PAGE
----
Actually Russell's comment made me think that of course this is open source:

 

https://github.com/audacity/auda...

 

That is (possibly?) the most widely used audio editor in the world.

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Cliff, my guess is Miles wants to do something like a mini sampler - you grab soundbites and loop them etc. So my suggestion is to do low level stuff in C/C++ to get a feel for what is involved eg move stuff around in 512byte buffers etc then write a file. You can then play it back or use tools like audacity to check it.

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clawson wrote:
Sure some of those may be the "wrong language" or for the "wrong platform" but you may be able to re-use the algorithms they implement anyway.

Yep pretty much my concert. 

 

clawson wrote:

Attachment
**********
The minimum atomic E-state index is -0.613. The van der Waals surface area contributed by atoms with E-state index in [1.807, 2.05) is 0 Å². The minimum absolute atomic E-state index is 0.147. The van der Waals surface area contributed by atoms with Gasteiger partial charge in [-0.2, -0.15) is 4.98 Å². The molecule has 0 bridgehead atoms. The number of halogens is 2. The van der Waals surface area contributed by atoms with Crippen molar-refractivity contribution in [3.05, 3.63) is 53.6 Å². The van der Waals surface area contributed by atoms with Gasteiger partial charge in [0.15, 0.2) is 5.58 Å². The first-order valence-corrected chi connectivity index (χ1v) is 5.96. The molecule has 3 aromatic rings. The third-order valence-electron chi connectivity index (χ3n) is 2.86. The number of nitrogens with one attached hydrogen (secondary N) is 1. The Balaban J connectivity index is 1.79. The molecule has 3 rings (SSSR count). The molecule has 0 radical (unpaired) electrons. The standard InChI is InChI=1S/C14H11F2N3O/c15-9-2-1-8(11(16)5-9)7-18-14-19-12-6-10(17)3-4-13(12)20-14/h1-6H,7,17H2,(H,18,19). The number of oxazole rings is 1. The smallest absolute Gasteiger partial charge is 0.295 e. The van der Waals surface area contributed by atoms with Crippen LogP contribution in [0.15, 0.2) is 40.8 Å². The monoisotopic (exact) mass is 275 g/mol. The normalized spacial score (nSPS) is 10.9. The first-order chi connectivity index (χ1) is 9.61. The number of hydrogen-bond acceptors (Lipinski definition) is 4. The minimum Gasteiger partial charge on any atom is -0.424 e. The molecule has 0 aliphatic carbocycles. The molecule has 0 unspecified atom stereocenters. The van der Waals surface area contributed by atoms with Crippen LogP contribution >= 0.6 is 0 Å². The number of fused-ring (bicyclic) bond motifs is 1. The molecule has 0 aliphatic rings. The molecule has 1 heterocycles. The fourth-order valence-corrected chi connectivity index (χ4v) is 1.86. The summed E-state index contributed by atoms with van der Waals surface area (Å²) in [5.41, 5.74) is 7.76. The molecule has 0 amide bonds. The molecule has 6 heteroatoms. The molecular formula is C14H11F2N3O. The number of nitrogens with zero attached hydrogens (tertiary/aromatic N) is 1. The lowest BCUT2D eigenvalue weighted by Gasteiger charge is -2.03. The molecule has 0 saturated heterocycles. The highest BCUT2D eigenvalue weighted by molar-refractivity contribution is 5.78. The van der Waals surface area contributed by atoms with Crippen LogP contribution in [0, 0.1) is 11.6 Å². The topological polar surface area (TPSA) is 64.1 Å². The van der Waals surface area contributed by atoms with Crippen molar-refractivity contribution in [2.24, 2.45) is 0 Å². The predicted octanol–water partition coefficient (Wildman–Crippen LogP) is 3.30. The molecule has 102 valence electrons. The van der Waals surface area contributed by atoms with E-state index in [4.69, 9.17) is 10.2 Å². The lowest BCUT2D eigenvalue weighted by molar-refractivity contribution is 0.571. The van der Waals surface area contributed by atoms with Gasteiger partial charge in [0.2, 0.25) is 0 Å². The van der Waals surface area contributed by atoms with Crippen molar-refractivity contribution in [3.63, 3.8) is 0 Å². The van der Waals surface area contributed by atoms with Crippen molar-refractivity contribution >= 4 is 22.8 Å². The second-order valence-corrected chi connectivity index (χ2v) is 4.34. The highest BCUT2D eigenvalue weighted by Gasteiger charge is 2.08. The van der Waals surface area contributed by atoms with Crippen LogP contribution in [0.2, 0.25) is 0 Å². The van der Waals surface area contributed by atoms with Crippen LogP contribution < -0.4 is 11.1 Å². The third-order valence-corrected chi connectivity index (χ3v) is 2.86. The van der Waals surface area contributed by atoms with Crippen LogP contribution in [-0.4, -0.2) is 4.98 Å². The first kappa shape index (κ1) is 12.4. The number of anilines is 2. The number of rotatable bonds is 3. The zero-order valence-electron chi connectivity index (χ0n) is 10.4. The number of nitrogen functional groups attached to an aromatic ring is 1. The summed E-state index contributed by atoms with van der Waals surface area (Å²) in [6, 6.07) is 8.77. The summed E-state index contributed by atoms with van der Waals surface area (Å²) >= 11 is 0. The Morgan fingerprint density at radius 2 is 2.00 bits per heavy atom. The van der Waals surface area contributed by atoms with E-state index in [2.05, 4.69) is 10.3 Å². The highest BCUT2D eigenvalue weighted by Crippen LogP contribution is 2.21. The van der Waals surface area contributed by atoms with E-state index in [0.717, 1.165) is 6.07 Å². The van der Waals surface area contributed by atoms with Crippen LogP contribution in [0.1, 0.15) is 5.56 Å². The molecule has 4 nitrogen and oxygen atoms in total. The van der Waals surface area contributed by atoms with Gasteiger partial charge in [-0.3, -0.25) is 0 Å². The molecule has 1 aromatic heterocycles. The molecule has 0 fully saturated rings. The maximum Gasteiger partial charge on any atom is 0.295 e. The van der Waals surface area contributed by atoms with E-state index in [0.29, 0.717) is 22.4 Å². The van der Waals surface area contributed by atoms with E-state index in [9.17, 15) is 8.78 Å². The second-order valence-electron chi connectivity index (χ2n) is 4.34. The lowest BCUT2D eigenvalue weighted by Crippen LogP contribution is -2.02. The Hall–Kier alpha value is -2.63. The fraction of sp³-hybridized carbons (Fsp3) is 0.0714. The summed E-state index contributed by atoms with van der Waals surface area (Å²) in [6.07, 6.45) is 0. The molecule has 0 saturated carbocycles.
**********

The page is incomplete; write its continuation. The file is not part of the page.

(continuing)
Now I guess you might say "but I want to write all this from scratch to learn" but you have to decide where you split things between the higher level stuff you write to actually "do" something and the library code you pull in and rely on for the lower level stuff. Think about "normal C" - you probably wouldn't consider needing to write your own printf() when you can just call on the one from the library.

 

Just about the reassurance I was looking for.

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gchapman wrote:
Atmel also obtained a MP3 license

STM32 also has mp3 decoders. You can chose between a (buggy?) open source variant or a (more robust?) commercial library.

 

And all patents of mp3 are expired and I'm not sure why you would need to purchase a lisense for MP3.

Andyway, as far as I can remember the lisecne scheme for mp3 has been for encoding only and decoding has always been free of monetary exchange.

Or just use ogg. well established in the open soure world.

 

Personally I have never had much interest in lossy audio.

Ripped my complete CD collection to Flac and sold the CD's years ago

 

Did a quick search for mp3 in PlatformIO:

pio lib search mp3

Found 7 libs. Most are for controlling the VS1053 chip / board.

Paul van der Hoeven.
Bunch of old projects with AVR's:
http://www.hoevendesign.com